Stormont talks: Alliance, UUP and SDLP hopeful following meetings with Northern Ireland Secretary Julian Smith aimed at restoring power-sharing
Talks aimed at restoring power-sharing at Stormont have got off on a positive footing, with the leaders of the SDLP, UUP and Alliance hopeful a deal can be reached in the coming weeks.
The latest round of talks comes following a bruising election for both the DUP and Sinn Fein, while the SDLP and Alliance made gains at the polls.
The Ulster Unionist Party failed to elect any MPs, narrowly missing out in returning Tom Elliott in Fermanagh and South Tyrone.
Northern Ireland Secretary Julian Smith has warned that, if negotiations are unsuccessful this time round, he will be legally obliged to call an Assembly election in the new year.
Pressure on politicians to reach an agreement has increased due to the spiralling crisis in the health service, with healthcare workers to go on strike on Wednesday in a dispute over pay and staffing levels.
Alliance leader Naomi Long said her meeting with Julian Smith was "constructive and positive".
"There are three working weeks left before the Executive Formation bill expires. We have three working weeks to deliver. This week can't be about people sitting around licking their wounds or preening themselves after last week's election," she said.
"The election is over - we are now down to the hard graft of getting an Assembly functioning, that means looking at difficult choices and reforms that need to be undertaken so that, when the Assembly is up and running, it is fit for purpose."
Stormont collapsed in January 2017 when Martin McGuinness resigned as deputy first minister over the DUP's handling of the botched Renewable Heat Incentive (RHI) scheme.
People sick of the Stormont standoff. Colum Eastwood
Other issues, such as an Irish Language Act, reform of the Petition of Concern and the legacy of the Troubles, have also come to the fore in successive rounds of failed talks aimed at restoring power-sharing.
SDLP leader Colum Eastwood said people are "sick of the Stormont standoff" and, if parties can't come to agreement in the next few of days, the UK and Irish governments should published a document detailing what progress has been made so far.
"People want those who are elected to Stormont to get into Stormont and actually start solving the problems, like those in our health service," he said.
"One in four people are on a hospital waiting list, our schools have very little money, many of our young people are leaving our shores to find a university place or to find work, our economy is in real trouble and Brexit is happening.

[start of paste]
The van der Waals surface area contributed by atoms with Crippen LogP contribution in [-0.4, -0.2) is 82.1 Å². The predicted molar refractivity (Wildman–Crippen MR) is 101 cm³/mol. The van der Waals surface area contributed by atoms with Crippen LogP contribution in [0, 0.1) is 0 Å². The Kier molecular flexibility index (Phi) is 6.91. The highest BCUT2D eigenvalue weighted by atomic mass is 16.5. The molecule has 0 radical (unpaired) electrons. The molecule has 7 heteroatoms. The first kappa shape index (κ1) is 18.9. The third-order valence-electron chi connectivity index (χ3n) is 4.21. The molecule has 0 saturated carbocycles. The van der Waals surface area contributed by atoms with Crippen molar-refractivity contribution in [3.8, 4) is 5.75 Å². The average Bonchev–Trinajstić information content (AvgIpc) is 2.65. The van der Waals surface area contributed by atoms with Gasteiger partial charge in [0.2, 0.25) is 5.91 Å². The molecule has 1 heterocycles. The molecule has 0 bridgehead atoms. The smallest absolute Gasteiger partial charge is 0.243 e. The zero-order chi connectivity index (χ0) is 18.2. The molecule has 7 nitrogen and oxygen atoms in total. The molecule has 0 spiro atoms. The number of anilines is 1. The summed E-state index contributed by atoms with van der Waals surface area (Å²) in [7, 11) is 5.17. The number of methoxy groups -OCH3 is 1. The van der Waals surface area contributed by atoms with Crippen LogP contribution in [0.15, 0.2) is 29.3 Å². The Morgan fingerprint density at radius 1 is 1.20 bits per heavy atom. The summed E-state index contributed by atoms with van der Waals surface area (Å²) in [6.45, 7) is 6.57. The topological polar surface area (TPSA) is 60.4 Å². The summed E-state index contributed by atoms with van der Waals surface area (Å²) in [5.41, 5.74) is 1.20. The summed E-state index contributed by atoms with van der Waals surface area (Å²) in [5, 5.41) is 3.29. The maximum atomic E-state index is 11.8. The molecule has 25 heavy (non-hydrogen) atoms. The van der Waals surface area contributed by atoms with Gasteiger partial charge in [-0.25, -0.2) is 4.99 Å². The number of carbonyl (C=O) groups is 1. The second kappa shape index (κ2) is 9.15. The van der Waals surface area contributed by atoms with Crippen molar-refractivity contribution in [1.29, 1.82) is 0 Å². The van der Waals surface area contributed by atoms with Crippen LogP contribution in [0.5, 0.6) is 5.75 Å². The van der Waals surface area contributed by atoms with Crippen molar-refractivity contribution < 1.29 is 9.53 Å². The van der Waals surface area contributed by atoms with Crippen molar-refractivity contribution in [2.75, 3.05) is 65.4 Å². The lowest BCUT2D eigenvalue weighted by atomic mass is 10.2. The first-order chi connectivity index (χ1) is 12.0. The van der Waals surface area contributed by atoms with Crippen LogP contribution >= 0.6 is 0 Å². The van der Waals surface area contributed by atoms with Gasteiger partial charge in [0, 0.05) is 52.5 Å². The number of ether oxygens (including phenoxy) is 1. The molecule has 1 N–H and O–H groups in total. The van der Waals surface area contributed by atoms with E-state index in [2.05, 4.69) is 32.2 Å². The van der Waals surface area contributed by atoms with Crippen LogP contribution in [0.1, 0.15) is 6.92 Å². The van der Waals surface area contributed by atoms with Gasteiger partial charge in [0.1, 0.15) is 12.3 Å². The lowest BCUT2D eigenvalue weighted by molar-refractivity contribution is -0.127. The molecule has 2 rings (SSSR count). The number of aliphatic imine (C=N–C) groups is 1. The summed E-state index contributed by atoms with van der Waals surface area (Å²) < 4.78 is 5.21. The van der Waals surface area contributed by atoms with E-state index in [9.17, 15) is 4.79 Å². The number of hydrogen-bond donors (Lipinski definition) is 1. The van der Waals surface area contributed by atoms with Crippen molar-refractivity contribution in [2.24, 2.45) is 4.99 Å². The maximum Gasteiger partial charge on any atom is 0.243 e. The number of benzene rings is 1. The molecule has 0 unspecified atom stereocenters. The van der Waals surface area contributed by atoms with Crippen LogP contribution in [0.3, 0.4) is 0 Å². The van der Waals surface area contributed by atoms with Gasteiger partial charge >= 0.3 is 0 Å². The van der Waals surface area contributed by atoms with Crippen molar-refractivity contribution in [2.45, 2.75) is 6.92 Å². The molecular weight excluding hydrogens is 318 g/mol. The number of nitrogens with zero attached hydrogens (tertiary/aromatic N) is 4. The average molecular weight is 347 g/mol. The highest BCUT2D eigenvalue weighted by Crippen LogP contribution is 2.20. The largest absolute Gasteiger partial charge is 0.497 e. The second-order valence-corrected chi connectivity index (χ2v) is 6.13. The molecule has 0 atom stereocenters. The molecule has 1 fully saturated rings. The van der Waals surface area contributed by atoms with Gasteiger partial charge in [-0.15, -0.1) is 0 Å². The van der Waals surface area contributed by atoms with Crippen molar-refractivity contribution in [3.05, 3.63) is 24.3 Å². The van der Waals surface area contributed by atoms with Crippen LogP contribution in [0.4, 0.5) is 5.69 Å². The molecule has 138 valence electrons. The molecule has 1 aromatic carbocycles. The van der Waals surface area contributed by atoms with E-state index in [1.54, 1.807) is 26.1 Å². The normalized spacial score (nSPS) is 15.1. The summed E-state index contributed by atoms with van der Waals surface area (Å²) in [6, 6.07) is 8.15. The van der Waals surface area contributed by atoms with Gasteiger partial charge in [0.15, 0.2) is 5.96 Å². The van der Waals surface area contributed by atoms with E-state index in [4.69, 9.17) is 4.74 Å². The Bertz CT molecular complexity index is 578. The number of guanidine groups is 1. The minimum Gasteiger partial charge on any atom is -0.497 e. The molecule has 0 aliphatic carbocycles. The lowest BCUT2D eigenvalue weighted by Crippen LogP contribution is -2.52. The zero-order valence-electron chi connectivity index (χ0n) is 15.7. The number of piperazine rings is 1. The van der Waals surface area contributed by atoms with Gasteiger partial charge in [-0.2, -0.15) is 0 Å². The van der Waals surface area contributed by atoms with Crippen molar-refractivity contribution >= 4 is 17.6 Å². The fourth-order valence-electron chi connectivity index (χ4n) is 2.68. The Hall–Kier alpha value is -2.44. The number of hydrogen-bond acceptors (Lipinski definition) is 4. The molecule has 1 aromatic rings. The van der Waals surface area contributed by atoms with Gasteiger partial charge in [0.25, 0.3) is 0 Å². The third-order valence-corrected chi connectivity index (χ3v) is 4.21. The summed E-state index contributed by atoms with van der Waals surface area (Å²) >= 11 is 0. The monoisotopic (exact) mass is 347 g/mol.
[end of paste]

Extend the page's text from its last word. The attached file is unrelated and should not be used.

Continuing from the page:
"The idea that we can be off the pitch is just not acceptable anymore. I think the public have made it very, very clear. They want Stormont back up and running."
As politicians filed out of their meetings with Julian Smith, Irish language activists and healthcare workers staged separate protests outside Stormont House.
The demonstrations had a festive theme as Unison health union members sang carols with the words changed to highlight their demands for pay parity with workers in the rest of the UK.
Scores of children from Irish language schools wore Santa hats as they marched to the front of Parliament Buildings calling for legislation.
Ulster Unionist leader Steve Aiken said he raised the issue of the health crisis with Julian Smith and urged for the institutions to be reformed.
"The one thing we must see is a responsible and accountable government brought back. One where the challenges of the past are identified, and that is going to mean significant changes across the board," he said.
"If we can't get reformation in the process, we have to ask ourselves: 'What's the point in bringing [Stormont] back?'
"I would say that if there is good will I think we might get a deal by the middle of January, but there needs to be good will and there needs to be substantial reform."
Speaking prior to Monday's talks, DUP leader Arlene Foster said it is a "shame on all politicians in Northern Ireland" that the institutions are not functioning.
“I fundamentally believe that if there’s a will there is a way, and the issues have been talked about now for three years, so there is nothing new on the table – therefore there is every chance we can come to an agreement but there has to be a willingness across the piece," she added.
Sinn Fein leader Michelle O'Neill said the institutions have to be restored on a “credible and sustainable basis”.
“We will work towards securing agreement on outstanding issues, including an Irish Language Act, reform of the Petition of Concern, the legacy of the past and integrity in government," she said.
“I believe they can be resolved if there is the political will to do so. We need a new kind of politics, a new Assembly and a new Executive."
Belfast Telegraph Digital